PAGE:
Answer: A data architect is an information technology (IT) specialist who designs and manages data systems, sets policies for how data is stored and accessed, coordinates various data sources within an organization, and integrates new data technologies into existing IT infrastructures. Data architects may act as liaisons between the IT side of an organization and other departments, aligning data collection and distribution policies with the organization’s operational and strategic objectives. They also typically work with members of a data team, which may include data engineers, data miners, data scientists, and data analysts, in areas related to data collection, data storage, data security, and data systems access.
Data architecture refers both to the IT systems that facilitate the collection, storage, distribution, and consumption of data within an organization, and to the policies that govern how data is collected, stored, distributed, and accessed within an organization. From an IT standpoint, an organization’s data architecture typically includes data storage and warehousing systems (e.g., databases), computer networks that serve as data pipelines and provide access to stored data, and software platforms and analytics applications that process data in order to further an organization’s goals. In terms of organizational structure, data architecture may encompass personnel who have access to relevant and potentially sensitive data, policies governing data access, and the protocols for the secure distribution of data to relevant parties, including analytics specialists, operations managers, marketing departments, and others, depending on the size and type of the organization.
The Open Group, a consortium of IT industry leaders committed to “the development of open, vendor-neutral technology standards and certifications” in the realm of data technologies, maintains a framework for understanding data architecture in the context of other aspects of an organization’s IT infrastructures. The Open Group Architecture Framework (TOGAF) describes four types of architecture:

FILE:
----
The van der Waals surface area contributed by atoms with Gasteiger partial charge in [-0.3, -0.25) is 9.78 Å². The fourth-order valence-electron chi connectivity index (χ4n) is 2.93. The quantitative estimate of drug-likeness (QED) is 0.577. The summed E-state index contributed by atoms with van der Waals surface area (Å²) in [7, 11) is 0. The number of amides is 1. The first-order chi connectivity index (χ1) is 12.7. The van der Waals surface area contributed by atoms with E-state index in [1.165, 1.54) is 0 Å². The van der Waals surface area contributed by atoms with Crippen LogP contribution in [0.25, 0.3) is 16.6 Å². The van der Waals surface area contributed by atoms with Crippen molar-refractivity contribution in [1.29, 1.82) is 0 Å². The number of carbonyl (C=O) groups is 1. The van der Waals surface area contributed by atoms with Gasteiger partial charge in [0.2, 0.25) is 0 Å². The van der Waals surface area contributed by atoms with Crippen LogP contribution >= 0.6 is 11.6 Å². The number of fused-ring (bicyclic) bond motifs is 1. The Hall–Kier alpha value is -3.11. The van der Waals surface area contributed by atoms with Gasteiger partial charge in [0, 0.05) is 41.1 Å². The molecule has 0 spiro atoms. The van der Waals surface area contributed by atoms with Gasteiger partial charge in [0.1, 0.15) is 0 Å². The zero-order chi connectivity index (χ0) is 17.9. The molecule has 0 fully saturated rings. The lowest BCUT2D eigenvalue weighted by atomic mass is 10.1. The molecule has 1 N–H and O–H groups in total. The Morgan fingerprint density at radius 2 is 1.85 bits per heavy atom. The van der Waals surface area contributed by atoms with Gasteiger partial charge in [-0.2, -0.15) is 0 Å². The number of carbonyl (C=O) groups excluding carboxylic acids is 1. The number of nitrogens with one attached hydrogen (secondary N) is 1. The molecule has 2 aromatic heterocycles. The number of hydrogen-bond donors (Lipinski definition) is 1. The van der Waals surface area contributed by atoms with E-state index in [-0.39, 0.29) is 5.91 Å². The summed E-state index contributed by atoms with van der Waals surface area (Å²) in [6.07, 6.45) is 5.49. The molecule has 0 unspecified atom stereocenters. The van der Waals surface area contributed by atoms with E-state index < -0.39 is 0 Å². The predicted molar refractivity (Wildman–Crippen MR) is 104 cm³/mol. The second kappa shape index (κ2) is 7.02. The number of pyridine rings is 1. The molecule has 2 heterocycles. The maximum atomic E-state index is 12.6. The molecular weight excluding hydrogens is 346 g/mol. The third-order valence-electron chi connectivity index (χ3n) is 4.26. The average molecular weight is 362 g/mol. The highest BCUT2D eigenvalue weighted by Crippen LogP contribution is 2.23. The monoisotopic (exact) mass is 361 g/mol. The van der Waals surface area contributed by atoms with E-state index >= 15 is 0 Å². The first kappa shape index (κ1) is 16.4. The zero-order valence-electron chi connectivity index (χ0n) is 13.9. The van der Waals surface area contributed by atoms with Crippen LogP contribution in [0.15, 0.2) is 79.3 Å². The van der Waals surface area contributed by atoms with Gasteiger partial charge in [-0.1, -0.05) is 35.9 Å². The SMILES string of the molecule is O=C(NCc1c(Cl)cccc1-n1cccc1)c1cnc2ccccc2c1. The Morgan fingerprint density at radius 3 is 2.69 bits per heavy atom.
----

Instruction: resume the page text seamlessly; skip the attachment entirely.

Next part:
In practice, it can be difficult to draw a clear line between data architecture and business, applications, and technical architectures, depending on the nature of an organization, its goals, and its size. As a consequence, it can be useful to conceptualize data architecture more broadly as a logical outgrowth of a business strategy or business architecture, which itself may follow from a larger strategic plan, sometimes referred to as enterprise architecture.
In its TOGAF guidelines, the Open Group delineates three primary areas of concern for data architects: data management; data migration; and data governance. These are broad concerns that may require the attention of a data architecture group or department in larger organizations. In order to address these concerns effectively, data architects rely on a deep knowledge of contemporary data technology systems, including common operating and database systems, networking protocols, data analytics tools and methods, business intelligence software, and other data-centric elements of IT infrastructures.
While data engineers are typically tasked with the technical challenge of constructing and maintaining an organization’s data storage and distribution system, and data analysts and data scientists generally handle functions related to data modeling, data interpretation, and data reporting, their roles may overlap. However, the primary responsibility of data architects involves constructing and maintaining the technical infrastructures and policy frameworks for the secure and efficient collection, storage, and distribution of data within an organization.